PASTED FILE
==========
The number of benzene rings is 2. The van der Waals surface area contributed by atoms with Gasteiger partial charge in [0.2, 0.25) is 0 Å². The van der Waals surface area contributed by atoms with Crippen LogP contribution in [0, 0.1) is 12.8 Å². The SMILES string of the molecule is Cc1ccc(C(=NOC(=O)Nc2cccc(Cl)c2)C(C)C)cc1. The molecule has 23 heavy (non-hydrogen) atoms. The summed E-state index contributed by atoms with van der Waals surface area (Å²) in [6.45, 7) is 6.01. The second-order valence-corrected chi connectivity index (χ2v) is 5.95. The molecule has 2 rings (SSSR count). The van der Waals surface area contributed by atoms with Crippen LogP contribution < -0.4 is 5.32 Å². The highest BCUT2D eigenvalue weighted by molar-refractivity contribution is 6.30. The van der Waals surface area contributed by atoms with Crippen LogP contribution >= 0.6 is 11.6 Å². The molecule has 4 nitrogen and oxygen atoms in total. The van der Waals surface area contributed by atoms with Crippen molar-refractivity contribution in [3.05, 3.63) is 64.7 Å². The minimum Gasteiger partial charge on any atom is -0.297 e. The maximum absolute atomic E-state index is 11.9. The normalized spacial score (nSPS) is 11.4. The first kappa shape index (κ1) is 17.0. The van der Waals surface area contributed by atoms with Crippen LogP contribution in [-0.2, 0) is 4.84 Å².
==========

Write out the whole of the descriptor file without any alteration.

The number of benzene rings is 2. The van der Waals surface area contributed by atoms with Gasteiger partial charge in [0.2, 0.25) is 0 Å². The van der Waals surface area contributed by atoms with Crippen LogP contribution in [0, 0.1) is 12.8 Å². The SMILES string of the molecule is Cc1ccc(C(=NOC(=O)Nc2cccc(Cl)c2)C(C)C)cc1. The molecule has 23 heavy (non-hydrogen) atoms. The summed E-state index contributed by atoms with van der Waals surface area (Å²) in [6.45, 7) is 6.01. The second-order valence-corrected chi connectivity index (χ2v) is 5.95. The molecule has 2 rings (SSSR count). The van der Waals surface area contributed by atoms with Crippen LogP contribution < -0.4 is 5.32 Å². The highest BCUT2D eigenvalue weighted by molar-refractivity contribution is 6.30. The van der Waals surface area contributed by atoms with Crippen LogP contribution >= 0.6 is 11.6 Å². The molecule has 4 nitrogen and oxygen atoms in total. The van der Waals surface area contributed by atoms with Crippen molar-refractivity contribution in [3.05, 3.63) is 64.7 Å². The minimum Gasteiger partial charge on any atom is -0.297 e. The maximum absolute atomic E-state index is 11.9. The normalized spacial score (nSPS) is 11.4. The first kappa shape index (κ1) is 17.0. The van der Waals surface area contributed by atoms with Crippen LogP contribution in [-0.2, 0) is 4.84 Å².